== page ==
You don't need computers to teach computing

Computing will be uploaded to the curriculum later this year, but you don't need to log on to learn it, says Sue Sentance.

Log outFrom September 2014 we’ll have a new subject on the curriculum: Computing. But the principles of this science can be learned without the need for expensive hardware – or indeed any computers at all…

Look away from the screen

There are several reasons why students don’t need to log on for every lesson:

  • Schools might not always be able to provide access to computers
  • Getting away from the computer can mean more opportunity for collaboration and team working, developing skills that can later be applied in computing classes
  • Plenty of ‘unplugged’ activities can be used to introduce computational concepts in a fun and engaging way

The new Computing curriculum will be based around a number of accepted principles of computing1: computation, communication, coordination, recollection, automation, evaluation and design.

Coming to understand these principles will enhance logical skills, as well as help introduce students to important ‘computational thinking’ techniques like abstraction and generalisation.

Computing without computers

It might seem counterintuitive, but there are plenty of activities that can help students develop the kind of mind set and toolbox of skills that will help them get to grips with computing – none of which involve the machinery itself. It also helps students learn an important lesson: it isn’t the computer that solves the problem, it’s you that solves the problem. Computing isn’t all about “coding” or “programming” – there are a lot of other topics and loads of great hands-on activities to learn them.

We can learn about encryption by writing and deciphering codes, digital images and compression with blocks in a grid, networks with lengths of washing line and tubes, and sorting and searching algorithms with children in a line. Debugging skills, the most sought after skill in a budding computer programmer, can be taught in a whole host of practical and fun ways. Students all the way from primary and through secondary school respond well to a more kinaesthetic approach to learning, and these concepts can be readily incorporated across the curriculum.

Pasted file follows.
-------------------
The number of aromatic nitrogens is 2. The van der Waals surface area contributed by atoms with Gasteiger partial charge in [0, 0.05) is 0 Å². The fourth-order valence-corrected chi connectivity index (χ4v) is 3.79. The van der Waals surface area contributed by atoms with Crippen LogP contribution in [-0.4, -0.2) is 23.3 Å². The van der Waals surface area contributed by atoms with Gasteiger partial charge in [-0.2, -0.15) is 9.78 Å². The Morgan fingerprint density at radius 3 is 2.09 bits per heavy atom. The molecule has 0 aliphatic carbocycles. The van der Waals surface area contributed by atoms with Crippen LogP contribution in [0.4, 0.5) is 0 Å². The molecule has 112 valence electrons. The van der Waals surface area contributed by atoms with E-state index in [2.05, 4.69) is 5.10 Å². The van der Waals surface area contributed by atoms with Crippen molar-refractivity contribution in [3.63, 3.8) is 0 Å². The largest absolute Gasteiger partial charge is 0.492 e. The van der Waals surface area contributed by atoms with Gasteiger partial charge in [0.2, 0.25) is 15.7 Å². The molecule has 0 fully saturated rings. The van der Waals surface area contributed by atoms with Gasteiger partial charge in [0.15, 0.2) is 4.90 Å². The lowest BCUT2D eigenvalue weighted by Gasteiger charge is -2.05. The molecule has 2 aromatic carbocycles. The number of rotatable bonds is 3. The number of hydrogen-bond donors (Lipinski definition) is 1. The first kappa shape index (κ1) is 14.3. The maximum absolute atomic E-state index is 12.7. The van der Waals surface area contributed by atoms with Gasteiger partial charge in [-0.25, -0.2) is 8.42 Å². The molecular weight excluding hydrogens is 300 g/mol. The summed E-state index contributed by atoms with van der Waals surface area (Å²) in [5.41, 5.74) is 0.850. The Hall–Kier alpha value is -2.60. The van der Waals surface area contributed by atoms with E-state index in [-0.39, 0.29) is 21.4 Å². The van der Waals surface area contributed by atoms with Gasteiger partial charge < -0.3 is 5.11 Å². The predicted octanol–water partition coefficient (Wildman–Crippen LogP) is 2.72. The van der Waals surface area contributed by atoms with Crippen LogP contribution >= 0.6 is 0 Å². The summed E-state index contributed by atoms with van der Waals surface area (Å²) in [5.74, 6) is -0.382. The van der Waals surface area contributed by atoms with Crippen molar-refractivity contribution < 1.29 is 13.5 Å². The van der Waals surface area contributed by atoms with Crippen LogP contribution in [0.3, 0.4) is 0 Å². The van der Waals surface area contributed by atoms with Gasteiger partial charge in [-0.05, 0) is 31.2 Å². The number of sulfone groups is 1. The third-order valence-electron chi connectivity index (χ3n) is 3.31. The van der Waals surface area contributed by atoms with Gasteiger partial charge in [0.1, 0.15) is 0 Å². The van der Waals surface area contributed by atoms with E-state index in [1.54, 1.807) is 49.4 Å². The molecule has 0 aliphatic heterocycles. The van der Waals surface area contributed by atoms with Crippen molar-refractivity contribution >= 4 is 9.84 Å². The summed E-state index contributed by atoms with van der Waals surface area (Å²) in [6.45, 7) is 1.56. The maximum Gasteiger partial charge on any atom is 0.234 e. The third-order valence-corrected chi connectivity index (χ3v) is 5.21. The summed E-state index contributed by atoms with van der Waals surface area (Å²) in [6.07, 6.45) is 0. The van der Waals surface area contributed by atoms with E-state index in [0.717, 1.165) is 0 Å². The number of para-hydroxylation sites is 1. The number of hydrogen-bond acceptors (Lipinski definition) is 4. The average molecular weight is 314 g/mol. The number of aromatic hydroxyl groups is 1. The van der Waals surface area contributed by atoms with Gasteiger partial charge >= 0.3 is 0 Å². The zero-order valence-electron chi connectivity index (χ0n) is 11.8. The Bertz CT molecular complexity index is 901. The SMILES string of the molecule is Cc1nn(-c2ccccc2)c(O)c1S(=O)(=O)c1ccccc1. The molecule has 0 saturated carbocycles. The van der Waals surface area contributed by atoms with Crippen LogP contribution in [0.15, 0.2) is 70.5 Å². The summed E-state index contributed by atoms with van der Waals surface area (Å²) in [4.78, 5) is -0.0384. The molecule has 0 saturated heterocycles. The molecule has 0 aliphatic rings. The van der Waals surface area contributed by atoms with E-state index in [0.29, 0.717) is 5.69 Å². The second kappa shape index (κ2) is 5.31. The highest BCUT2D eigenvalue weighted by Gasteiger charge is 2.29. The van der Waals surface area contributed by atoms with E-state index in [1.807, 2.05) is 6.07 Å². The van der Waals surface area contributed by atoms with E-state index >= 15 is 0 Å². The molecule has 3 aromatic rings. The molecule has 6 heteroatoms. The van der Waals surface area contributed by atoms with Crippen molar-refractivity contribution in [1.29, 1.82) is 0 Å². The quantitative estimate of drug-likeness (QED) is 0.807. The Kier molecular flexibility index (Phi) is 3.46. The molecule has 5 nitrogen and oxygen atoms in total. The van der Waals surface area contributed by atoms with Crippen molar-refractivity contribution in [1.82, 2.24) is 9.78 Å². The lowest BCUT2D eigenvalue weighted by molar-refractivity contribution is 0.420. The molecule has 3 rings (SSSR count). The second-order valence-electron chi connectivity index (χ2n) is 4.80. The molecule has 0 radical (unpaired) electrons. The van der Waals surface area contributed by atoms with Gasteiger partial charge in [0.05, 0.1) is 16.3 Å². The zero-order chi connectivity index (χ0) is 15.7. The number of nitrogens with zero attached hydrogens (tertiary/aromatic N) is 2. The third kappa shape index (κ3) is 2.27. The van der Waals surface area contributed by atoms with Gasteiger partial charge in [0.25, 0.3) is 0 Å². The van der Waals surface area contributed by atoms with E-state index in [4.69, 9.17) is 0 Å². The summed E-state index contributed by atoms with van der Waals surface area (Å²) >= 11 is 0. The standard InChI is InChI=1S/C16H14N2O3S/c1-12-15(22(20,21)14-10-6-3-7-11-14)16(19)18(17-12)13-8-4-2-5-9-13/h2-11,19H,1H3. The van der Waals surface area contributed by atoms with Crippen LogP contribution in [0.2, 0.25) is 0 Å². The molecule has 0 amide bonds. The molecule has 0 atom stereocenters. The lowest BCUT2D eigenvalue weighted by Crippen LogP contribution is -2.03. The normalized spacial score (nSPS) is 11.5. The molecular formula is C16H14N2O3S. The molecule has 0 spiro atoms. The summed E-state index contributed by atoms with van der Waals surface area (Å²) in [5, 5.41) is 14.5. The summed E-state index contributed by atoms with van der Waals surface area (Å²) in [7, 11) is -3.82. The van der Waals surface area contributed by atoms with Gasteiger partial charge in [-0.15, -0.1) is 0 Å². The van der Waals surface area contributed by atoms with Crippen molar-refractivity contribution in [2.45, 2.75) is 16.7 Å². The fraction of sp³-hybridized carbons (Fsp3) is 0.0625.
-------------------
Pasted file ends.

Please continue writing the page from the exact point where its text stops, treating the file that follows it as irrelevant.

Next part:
Many resources have already been created that teachers can use to help their students cultivate these skills. Tim Bell and his team at the University of Canterbury in New Zealand have developed a huge range of activities that have been used worldwide, translated into many different languages and can introduce computer science principles in the playground, in the school hall, or in the classroom, with students working cooperatively and actively, and without any computers needed.

Meanwhile, the team at CS4FN at Queen Mary’s London has also developed many activities which illustrate the same principles, linked to magic tricks, sport and other topics to engage and enthuse students.  These creative teams have inspired many others to come up with ideas that can be used in classrooms with all ages.

Reflect, and learn

Since the 1980s, Seymour Papert has been very influential in helping us to understand how to teach with computers, and introduced the idea of constructionism2 (building on constructivism) which has as its central tenet that we can learn effectively while using tangible real world objects.  This physical engagement in the ‘unplugged’ activities described above is therefore not just motivational and engaging, but helps children to grasp quite complex concepts.

However, activities alone will only initiate the learning. As Paul Curzon points out in this book, Computing without computers3, we can best understand how computers do things by analogies with everyday concepts that we understand. The key though is to consider and reflect on the analogy, and this is where good teaching comes in.

When introducing the Logo computing language in 1980, Papert said “Everyone works with procedures in everyday life…But in everyday life procedures are lived and used, they are not necessarily reflected on.”4  We can engage children effectively with kinaesthetic approaches to learning computing principles, but guiding them and encouraging them to reflect on their meaning will be what creates a generation of true computer scientists.

Sue Sentance is the National Academic Coordinator for the Network of Excellence, Computing At School

  1. Denning, P. (2010). The Great Principles of Computing [PDF].
  2. Papert, S. & Harel, I. (1991). Constructionism, Ablex Publishing Corporation.
  3. Curzon, P. (2014). Computing without Computers. Queen Mary University of London. February 2014. Available from Teaching London Computing.
  4. Papert, S. (1980). Mindstorms. New York: Basic Books.


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